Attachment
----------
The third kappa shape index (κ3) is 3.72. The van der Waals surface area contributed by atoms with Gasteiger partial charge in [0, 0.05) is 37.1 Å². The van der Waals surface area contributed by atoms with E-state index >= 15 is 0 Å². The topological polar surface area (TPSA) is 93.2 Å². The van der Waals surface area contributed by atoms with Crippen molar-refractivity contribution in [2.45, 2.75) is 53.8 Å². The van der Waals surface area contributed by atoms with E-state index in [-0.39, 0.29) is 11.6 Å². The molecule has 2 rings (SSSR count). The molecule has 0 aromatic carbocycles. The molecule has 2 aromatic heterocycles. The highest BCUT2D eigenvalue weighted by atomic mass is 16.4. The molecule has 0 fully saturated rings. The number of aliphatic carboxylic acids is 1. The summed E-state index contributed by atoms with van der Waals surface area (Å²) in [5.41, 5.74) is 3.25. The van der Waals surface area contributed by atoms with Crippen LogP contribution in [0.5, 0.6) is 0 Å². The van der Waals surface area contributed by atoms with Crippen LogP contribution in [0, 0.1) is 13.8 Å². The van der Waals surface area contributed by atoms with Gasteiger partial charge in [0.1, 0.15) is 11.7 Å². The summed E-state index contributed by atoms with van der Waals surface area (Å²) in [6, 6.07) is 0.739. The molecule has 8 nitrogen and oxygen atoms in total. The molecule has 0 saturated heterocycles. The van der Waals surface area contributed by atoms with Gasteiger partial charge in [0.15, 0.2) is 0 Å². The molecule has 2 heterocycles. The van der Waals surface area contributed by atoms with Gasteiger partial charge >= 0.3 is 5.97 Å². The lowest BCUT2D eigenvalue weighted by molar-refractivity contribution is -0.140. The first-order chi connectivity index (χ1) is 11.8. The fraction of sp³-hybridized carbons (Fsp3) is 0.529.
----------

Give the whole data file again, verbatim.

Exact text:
The third kappa shape index (κ3) is 3.72. The van der Waals surface area contributed by atoms with Gasteiger partial charge in [0, 0.05) is 37.1 Å². The van der Waals surface area contributed by atoms with E-state index >= 15 is 0 Å². The topological polar surface area (TPSA) is 93.2 Å². The van der Waals surface area contributed by atoms with Crippen molar-refractivity contribution in [2.45, 2.75) is 53.8 Å². The van der Waals surface area contributed by atoms with E-state index in [-0.39, 0.29) is 11.6 Å². The molecule has 2 rings (SSSR count). The molecule has 0 aromatic carbocycles. The molecule has 2 aromatic heterocycles. The highest BCUT2D eigenvalue weighted by atomic mass is 16.4. The molecule has 0 fully saturated rings. The number of aliphatic carboxylic acids is 1. The summed E-state index contributed by atoms with van der Waals surface area (Å²) in [5.41, 5.74) is 3.25. The van der Waals surface area contributed by atoms with Crippen LogP contribution in [0.5, 0.6) is 0 Å². The van der Waals surface area contributed by atoms with Crippen LogP contribution in [0, 0.1) is 13.8 Å². The van der Waals surface area contributed by atoms with Gasteiger partial charge in [0.1, 0.15) is 11.7 Å². The summed E-state index contributed by atoms with van der Waals surface area (Å²) in [6, 6.07) is 0.739. The molecule has 8 nitrogen and oxygen atoms in total. The molecule has 0 saturated heterocycles. The van der Waals surface area contributed by atoms with Gasteiger partial charge in [0.15, 0.2) is 0 Å². The molecule has 2 heterocycles. The van der Waals surface area contributed by atoms with Gasteiger partial charge >= 0.3 is 5.97 Å². The lowest BCUT2D eigenvalue weighted by molar-refractivity contribution is -0.140. The first-order chi connectivity index (χ1) is 11.8. The fraction of sp³-hybridized carbons (Fsp3) is 0.529.